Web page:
You might be aware of “Japanese way” of doing customer service and hospitality, even if you have never been to Japan. Whilst rules and protocols in Japan can occasionally be frustrating, they create an environment of efficiency, courtesy, and hospitality towards the common citizen. Fortunately, as consumers of local goods, tourists in Japan benefit by enjoying excellent customer service and hospitality. The way businesses in Japan treat the customer is not only a matter of convenience and marketing, but a reflection of respect and an omnipresent will to do right by the customer. Customer service is the cornerstone of a wide, complex and constantly evolving Japanese society. Hospitality is also a fundamental behaviour of the beauty that lures millions of tourists to visit the Japan every year.
Striving for Perfection: Japanese Customer Service
You can find courtesy and respect in many areas of the day-to-day life. In addition to the traditional customer service orientated industries, you can find also find examples of such respect on the street, in trains and other forms of transport. This Japanese way is a part of common life, and as such has a strong influence on customer service standards in general. People in Japan have a way of doing things which aspires to fulfill perfection. While Japanese customer service is not always able to achieve perfection, it is important to strive to make the best effort, so that companies and users alike improve together.
Vending Machines: Just One Example of Customer Service in Japan
Before we talk about people, let us think for instance, about the number of vending machines in the Japanese market. The service is quick, effective, comfortable, and useful. These are adjectives that any company would wish for their products and services to be described as. Besides that, continuous advances in technology and user interface have made Japanese vending machines a great example of that search for customer service perfection in Japan.
The Convenience of Convenience Stores
The convenience stores (konbinis) and supermarkets are another two great examples of excellent Japanese customer service. Konbinis are usually open 24 hours a day and you can get any kind of necessary products for daily use. You can also pay your bill, purchase tickets for events, make photocopies, get your favorite magazines and much more. In the supermarkets in Japan, the number and variety of products is very large, just like in any other capitalist nation. Customers can often feel a bit confused in front of so many offers. Tourists like us are not usually familiar with the organization of products because the tags are in Japanese. Anticipating you are in need of assistance, customer service employees will not only try to help you but they will even leave their work place for a moment in order to show you exactly where the product you are looking for is. This is something that would seem odd in other countries.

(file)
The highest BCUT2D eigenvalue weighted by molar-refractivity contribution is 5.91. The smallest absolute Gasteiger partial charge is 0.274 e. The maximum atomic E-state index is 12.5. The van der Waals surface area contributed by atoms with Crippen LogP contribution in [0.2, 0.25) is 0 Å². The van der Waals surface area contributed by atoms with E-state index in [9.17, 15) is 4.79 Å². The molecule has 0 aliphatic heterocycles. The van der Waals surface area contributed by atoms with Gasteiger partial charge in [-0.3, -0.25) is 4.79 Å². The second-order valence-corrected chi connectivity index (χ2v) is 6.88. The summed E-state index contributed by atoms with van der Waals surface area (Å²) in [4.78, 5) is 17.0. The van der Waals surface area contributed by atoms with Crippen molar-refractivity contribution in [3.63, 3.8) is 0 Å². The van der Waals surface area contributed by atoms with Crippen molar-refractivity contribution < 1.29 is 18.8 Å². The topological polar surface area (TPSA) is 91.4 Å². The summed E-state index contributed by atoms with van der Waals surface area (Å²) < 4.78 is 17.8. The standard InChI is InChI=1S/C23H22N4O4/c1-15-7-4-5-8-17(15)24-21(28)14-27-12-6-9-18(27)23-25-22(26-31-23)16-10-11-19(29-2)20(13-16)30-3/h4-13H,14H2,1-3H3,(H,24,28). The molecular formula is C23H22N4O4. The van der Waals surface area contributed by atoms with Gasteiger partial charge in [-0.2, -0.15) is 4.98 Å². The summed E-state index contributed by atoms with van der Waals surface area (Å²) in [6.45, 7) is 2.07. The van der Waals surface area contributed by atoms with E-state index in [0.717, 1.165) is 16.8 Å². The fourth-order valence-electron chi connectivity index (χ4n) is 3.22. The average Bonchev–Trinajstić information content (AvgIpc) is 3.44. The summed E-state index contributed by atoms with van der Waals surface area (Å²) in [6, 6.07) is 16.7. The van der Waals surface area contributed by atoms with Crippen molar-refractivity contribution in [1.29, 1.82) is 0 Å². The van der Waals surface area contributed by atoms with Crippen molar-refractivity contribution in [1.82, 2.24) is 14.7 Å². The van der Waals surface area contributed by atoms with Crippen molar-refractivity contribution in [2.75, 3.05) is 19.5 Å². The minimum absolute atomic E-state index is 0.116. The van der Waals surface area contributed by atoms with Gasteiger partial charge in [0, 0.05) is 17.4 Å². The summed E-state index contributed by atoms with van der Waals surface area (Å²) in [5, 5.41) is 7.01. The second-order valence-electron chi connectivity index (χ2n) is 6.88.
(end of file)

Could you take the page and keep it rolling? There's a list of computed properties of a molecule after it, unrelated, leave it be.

(Source: Japan Times)
Restaurants and Hotels: Customer Service Experts
Now, in regards to restaurants and hotels, we can clearly expect a high quality of customer service and hospitality without having to pay the highest prices. Waiters, receptionists and bellhops are at your service to make your experience in Japan a pleasant one you would like to repeat. Giving tips in Japan is not necessary, so their kindness and hospitality comes from the pride they take in their work and not because they are hoping for some form of monetary reward from you.
(Source: Wikimedia Commons)
Transportation: Hospitality on the Go
Since many years ago, the transportation in Japan has adopted the use of a unique card in order to pay for a trip without the need to retrieve the ticket at the other end of the gate as you enter the station. This allows commuters to pass through the ticket gates faster and easier without any complications. Sometimes, tourists might have purchased the wrong fare ticket, which is why there are machines close to the station exits where you can pay for the difference. Now that is efficient customer service! While it is true that taking a cab in Japan is expensive in comparison to other cities, the vehicles are flawless, and almost every cab driver in Japan has a GPS system.
It is strange and comforting to think that vacations in Japan are not just a break from your own daily routine, but also a break from certain customer service behaviour in our own countries. I assure you that after you experience customer service and hospitality in Japan, you will return with the perfect answer to the question, “What did you like the most about Japan?”